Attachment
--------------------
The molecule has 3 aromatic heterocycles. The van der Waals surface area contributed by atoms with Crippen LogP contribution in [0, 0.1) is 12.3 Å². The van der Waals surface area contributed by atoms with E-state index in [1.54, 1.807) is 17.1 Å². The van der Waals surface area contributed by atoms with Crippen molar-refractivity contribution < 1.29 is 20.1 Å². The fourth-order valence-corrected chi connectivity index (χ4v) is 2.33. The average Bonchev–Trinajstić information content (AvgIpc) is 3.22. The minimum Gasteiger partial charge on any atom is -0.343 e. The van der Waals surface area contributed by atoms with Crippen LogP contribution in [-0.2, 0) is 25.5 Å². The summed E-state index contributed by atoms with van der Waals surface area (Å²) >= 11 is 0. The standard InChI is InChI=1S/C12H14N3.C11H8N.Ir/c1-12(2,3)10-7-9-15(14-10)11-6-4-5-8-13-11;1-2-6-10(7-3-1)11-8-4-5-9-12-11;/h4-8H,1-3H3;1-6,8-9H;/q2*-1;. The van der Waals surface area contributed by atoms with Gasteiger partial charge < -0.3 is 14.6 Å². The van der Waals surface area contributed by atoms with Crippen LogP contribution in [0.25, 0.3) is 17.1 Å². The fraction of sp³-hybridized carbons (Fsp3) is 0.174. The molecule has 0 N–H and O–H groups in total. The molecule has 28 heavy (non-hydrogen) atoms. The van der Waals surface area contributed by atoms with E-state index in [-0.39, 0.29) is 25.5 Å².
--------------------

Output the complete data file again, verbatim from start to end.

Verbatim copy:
The molecule has 3 aromatic heterocycles. The van der Waals surface area contributed by atoms with Crippen LogP contribution in [0, 0.1) is 12.3 Å². The van der Waals surface area contributed by atoms with E-state index in [1.54, 1.807) is 17.1 Å². The van der Waals surface area contributed by atoms with Crippen molar-refractivity contribution < 1.29 is 20.1 Å². The fourth-order valence-corrected chi connectivity index (χ4v) is 2.33. The average Bonchev–Trinajstić information content (AvgIpc) is 3.22. The minimum Gasteiger partial charge on any atom is -0.343 e. The van der Waals surface area contributed by atoms with Crippen LogP contribution in [-0.2, 0) is 25.5 Å². The summed E-state index contributed by atoms with van der Waals surface area (Å²) >= 11 is 0. The standard InChI is InChI=1S/C12H14N3.C11H8N.Ir/c1-12(2,3)10-7-9-15(14-10)11-6-4-5-8-13-11;1-2-6-10(7-3-1)11-8-4-5-9-12-11;/h4-8H,1-3H3;1-6,8-9H;/q2*-1;. The van der Waals surface area contributed by atoms with Gasteiger partial charge < -0.3 is 14.6 Å². The van der Waals surface area contributed by atoms with Crippen LogP contribution in [0.25, 0.3) is 17.1 Å². The fraction of sp³-hybridized carbons (Fsp3) is 0.174. The molecule has 0 N–H and O–H groups in total. The molecule has 28 heavy (non-hydrogen) atoms. The van der Waals surface area contributed by atoms with E-state index in [-0.39, 0.29) is 25.5 Å².